It happens only rarely that musicians working with improvisation at the sharp end of experimental practice are so attuned to contemporary style and taste that their work reaches beyond “the serious” or “the popular” to come out the other side sounding like a genuinely new form resonating on both levels simultaneously. Building Instrument – the Bergen-based trio of Mari Kvien Brunvoll, Øyvind Hegg-Lunde and Åsmund Weltzien – are such a group. On their last album Mangelen Min’(following up the acclaimed self-titled Hubro debut from 2014, and ‘Kem Som Kan å Leve’ from 2016), they mix electronic echoes of the classical baroque, Hegg-Lunde’s hypnotic drums that sound almost melodic, Brunvoll’s fragile but powerful vocals and her electronic manipulations of sounds, Weltzien’s dreamy and deep spacey synth sounds. The result is a continually diverting series of subtle and intricately nuanced musical settings where the rate of change never lets up. Yet the group’s massive sense of groove also makes this art that you can dance to.
The trio has excisted for more than 10 years, and their music still comprises a mixture of freely improvised parts and other compositions and arrangements done in close collaboration by the three. The lyrics are written in a mix of Brunvoll’s native Norwegian dialect and her own made-up words. The final product is stitched together from the materials available to form a seamless musical tapestry that feels distinctively hand-crafted. This humble, hand-made aesthetic fits the band like a glove, and connects them to a kind of international informal movement of artists working with advanced technology yet retaining a home-made style and ethos that can feel more analogue than digital, more human than machine.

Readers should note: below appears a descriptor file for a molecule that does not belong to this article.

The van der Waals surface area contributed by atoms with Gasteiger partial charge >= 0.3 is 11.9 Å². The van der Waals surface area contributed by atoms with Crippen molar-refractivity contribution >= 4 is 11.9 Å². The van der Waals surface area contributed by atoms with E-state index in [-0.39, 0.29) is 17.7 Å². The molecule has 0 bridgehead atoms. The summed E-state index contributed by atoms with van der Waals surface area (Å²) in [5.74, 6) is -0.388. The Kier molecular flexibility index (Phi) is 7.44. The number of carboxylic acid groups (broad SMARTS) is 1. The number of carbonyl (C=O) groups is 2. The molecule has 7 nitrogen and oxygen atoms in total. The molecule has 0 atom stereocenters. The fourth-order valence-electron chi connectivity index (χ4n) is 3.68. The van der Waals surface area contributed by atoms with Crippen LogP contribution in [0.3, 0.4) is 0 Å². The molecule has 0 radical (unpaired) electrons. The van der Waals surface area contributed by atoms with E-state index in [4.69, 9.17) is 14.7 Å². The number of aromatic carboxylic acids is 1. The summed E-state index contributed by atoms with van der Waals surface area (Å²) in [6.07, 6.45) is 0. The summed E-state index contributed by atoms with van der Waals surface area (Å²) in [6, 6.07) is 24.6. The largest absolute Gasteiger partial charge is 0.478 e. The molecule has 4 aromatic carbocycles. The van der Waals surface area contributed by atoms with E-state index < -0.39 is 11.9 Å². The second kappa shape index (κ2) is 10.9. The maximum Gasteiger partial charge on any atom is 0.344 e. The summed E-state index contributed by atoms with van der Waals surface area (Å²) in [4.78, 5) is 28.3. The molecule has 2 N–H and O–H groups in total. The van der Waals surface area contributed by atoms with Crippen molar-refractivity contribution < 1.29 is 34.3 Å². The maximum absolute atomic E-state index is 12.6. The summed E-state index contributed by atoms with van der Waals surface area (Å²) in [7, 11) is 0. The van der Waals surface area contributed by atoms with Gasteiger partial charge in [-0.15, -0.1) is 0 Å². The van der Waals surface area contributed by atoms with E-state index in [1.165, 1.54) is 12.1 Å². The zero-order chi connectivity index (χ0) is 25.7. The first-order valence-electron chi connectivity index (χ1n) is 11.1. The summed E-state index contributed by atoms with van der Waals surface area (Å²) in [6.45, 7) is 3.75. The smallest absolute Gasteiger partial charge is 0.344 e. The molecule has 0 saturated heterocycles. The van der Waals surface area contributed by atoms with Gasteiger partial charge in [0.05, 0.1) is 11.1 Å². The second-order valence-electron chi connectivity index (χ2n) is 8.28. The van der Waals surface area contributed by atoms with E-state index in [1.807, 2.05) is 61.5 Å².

Their sense of a home-made craft aesthetic is also reinforced by the band’s choice of unusual sound sources and the organic-seeming way they structure them through intricate layering to form the music. You’ll hear samples of the instruments kora, Hardanger fiddle, vibraphone, wind instruments and whistles in addition to the customary resources of song, drums and synthesisers. Mari Kvien Brunvoll’s multi octave voice is striking and is so adaptable that it becomes yet another instrumental tool. But whatever the instrument, and whatever the musical context or point of reference, whether the contemporary Caribbean or the court music of eighteenth century Versailles – both of which get a knowing nod in Building Instrument’s work. They emphatically sound like no one but themselves.